No classes — Memorial Day
The first day of the Math Olympics. The opening ceremonies we held; we lit the Olympic torch, had a parade of participants, and shared some math writing from the year.
Day 2 of the Olympic Games kicked off with a festive game of Kahoot. The medal ceremony was emotional for no reason at all.
For each school day of the 2020-21 school year, I will be writing two sentences to capture some of the impressions, feelings, experiences, or thoughts I had that day. This is the 32nd post in the series.
Monday (May 24)
I threw around the idea of accepting (and even encouraging) both English and Spanish responses next year in class. I asked my students how they would feel about it and they would encouraging.
Tuesday (May 25)
Debuted the Math Olympics — the fun and games we will end the year with. Received affirmation and inspiration from one of the Spanish teachers on my “Spanish in math class” idea for next year.
Wednesday (May 26)
Balanced seven books on my head in eighth period. It could have been eight, and the goal was ten, but a book about the Maya just wouldn’t stay put.
Thursday (May 27)
Disappointed at the end of the day when I removed a few students who were non-responsive to my attempts to engage them. I was frustrated based on the lack of engagement from the previous class and didn’t lead with compassion.
Friday (May 28)
My cogen finalized our plans for the Math Olympics, which starts next week. My school’s modified “reimagine” plan for for the fall was unveiled and it was overwhelming.
For each school day of the 2020-21 school year, I will be writing two sentences to capture some of the impressions, feelings, experiences, or thoughts I had that day. This is the 31st post in the series.
Monday (May 17)
In 8th period, we shared a cool moment of connection when a student, who is remote but was in school for one day, visited the smears I created in the hallway which represent our figurative children. It’s crazy to think about the levels I’ve gone to to engage my students this year.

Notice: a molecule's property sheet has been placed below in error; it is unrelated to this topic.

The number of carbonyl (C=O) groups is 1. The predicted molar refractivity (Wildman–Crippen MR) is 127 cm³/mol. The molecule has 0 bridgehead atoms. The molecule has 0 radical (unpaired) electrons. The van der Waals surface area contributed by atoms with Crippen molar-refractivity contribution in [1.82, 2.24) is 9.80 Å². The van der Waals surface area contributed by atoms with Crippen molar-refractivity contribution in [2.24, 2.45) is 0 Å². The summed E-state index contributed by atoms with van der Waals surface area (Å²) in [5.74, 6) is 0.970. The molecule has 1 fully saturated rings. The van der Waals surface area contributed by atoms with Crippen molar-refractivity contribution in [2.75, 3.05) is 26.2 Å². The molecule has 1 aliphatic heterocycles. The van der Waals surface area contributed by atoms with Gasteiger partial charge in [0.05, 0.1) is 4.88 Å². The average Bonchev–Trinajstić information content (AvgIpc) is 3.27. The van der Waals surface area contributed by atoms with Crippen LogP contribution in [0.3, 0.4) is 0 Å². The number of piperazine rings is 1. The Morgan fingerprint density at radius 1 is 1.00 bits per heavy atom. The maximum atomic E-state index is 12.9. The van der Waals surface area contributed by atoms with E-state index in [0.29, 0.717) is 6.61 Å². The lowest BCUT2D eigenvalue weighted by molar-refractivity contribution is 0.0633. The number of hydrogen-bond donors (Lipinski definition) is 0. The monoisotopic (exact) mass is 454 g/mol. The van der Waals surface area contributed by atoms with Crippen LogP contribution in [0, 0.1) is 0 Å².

Tuesday (May 18)
One student who is in person (but still learning remotely because all of our classes are on Zoom), set up his camera and took a shot with a paper ball at the garbage can — he made it on the 2nd try. I did 360 degree jumping jacks in 9th period because of the all the positive energy I received.
Wednesday (May 19)
Myself along with six other staff members went to visit the grave of Malcolm X after school at Ferncliff Cemetery. After reading his autobiography with them in February, paying homage to him on his birthday was powerful; it created a unique moment of community amongst our team as well as the others who were present at Ferncliff.
Thursday (May 20)
I felt sadness reflecting on my students’ “Your Year in Math Class” drawings. So many of them struggled this year; their hardships were illustrated in lots of different ways.
Friday (May 21)
As we explored microaggressions as a staff, there was a charged moment of open conflict at the racial and social justice workshop this afternoon. It was a moment of becoming for our school community that needed to happen.